As the pound fell, oil prices surged beyond $80 (£59) a barrel, reaching their highest level in three years.
Brent oil, the worldwide benchmark, reached an all-time high of $80.69 on the day, the highest level since October 2018.
Prices have been climbing for seven days in a row as a result of Europe’s energy crisis.
Oil prices, according to analysts, will continue to climb as demand grows and supply tighten.
Brent might approach $90 per barrel by the end of the year, according to Goldman Sachs, which also warned that increased input costs, higher gas prices, and slower growth would likely weigh on European corporate profit growth in 2021.
“When growth slows, firms find it more difficult to pass on rising input costs, which is the primary risk to net income margins,” according to the Wall Street bank.
It occurred after the pound fell 1.3 percent to just under $1.3530 versus the dollar on Tuesday, the largest one-day decline in history on inflation fears. As investors sought safe haven in the dollar, it fell to its lowest level since January.
Stock markets fell as well, with European indices dropping and equities on Wall Street plummeting as well.
“Rising inflation fears are making sterling-denominated assets less appealing,” said Jordan Rochester, currency analyst at Nomura.
Brent crude, on the other hand, has already risen by almost 55 percent this year. The West Texas Intermediate (WTI) crude oil price has also risen to about $75 per barrel.
At the onset of the epidemic, oil prices plummeted. They dropped below zero for the first time in history in April of last year, when demand was wiped out by the shutdown while producers continued to pump petroleum from their wells.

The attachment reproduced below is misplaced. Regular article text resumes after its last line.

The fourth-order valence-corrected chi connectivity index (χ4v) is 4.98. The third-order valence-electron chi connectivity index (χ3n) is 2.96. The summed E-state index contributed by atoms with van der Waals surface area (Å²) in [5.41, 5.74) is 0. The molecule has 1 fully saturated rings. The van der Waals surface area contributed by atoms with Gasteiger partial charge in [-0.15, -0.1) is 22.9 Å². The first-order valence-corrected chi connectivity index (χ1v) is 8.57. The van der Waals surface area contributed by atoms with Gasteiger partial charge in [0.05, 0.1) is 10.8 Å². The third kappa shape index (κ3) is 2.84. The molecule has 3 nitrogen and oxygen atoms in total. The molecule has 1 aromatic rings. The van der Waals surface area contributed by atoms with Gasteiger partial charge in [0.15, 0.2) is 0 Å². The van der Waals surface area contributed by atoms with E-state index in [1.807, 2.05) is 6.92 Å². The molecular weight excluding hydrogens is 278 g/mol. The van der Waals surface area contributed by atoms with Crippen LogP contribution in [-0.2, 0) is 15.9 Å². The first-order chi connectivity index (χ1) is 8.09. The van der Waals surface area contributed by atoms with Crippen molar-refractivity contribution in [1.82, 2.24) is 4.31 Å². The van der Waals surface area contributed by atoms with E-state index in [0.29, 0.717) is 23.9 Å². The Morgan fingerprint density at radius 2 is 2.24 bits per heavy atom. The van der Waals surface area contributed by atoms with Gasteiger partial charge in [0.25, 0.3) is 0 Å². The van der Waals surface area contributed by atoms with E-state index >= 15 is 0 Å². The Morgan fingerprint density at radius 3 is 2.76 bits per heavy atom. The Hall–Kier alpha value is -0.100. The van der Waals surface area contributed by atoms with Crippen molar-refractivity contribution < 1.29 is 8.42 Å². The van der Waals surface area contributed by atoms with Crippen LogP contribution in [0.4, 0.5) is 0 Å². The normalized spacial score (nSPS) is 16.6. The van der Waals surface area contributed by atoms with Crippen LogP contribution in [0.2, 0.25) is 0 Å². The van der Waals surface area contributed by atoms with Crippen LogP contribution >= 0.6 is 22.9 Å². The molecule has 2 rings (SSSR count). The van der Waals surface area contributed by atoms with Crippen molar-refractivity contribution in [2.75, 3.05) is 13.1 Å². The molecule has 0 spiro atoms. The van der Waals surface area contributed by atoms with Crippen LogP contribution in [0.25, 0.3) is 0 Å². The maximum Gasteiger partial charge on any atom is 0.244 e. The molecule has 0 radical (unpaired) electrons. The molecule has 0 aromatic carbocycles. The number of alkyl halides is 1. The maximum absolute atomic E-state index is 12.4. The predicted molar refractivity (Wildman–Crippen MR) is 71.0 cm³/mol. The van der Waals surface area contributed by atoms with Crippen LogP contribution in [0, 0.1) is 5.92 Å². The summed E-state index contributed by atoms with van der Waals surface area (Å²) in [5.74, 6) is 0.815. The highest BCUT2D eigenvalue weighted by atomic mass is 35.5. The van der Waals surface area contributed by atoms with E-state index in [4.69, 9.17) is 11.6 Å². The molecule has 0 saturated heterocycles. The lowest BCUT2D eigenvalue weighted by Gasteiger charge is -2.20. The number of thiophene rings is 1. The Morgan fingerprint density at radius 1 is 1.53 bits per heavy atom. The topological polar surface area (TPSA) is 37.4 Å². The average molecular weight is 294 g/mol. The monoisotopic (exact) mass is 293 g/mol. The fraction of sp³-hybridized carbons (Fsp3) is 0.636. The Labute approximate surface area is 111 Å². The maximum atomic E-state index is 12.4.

However, as economies across the world have begun to reopen, demand has risen in recent months.
Hurricanes Ida and Nicholas, which passed across the Gulf of Mexico and damaged US oil infrastructure, have also impacted global oil supply.
Oil has become a comparatively cheaper alternative for power generation due to a huge spike in natural gas costs, which has increased demand.
The Vitol Group, the world’s largest independent oil trader, predicted that global crude consumption will rise by 500,000 barrels per day this winter.
“Similarly, India, the world’s second-largest crude oil importer, increased its imports to a three-month high in August, as refiners continue to stockpile ahead of expected future demand,” said Naeem Aslam, chief market analyst at Think Markets.
Opec, the oil exporters’ association, has predicted a spike in demand, although it anticipates it to be slightly smaller, at around 370,000 more barrels per day.
Several members of the Opec+ group of producers, which includes ally Russia and several other nations, reduced output during the epidemic and have subsequently had difficulty ramping up production to meet rebounding demand.
An Uncertain Future
According to the RAC, gasoline costs in the UK have reached an eight-year high, owing to shortages of goods vehicle drivers in the country.
The average cost of petrol has risen to 135.3p per litre, while the average cost of diesel has risen to 136.9p.
Because crude is needed to make gasoline and diesel, the price of oil is closely related to the cost of wholesale fuel.
The situation for drivers, according to RAC fuel spokesperson Simon Williams, is “very grim.”
“With oil prices increasing to near three-year highs, wholesale prices are being driven higher, which means retailers are paying more for the same amount of fuel than they were just a few days ago,” he added.
“Regardless of the present supply issues, we may see higher forecourt pricing in the next days.”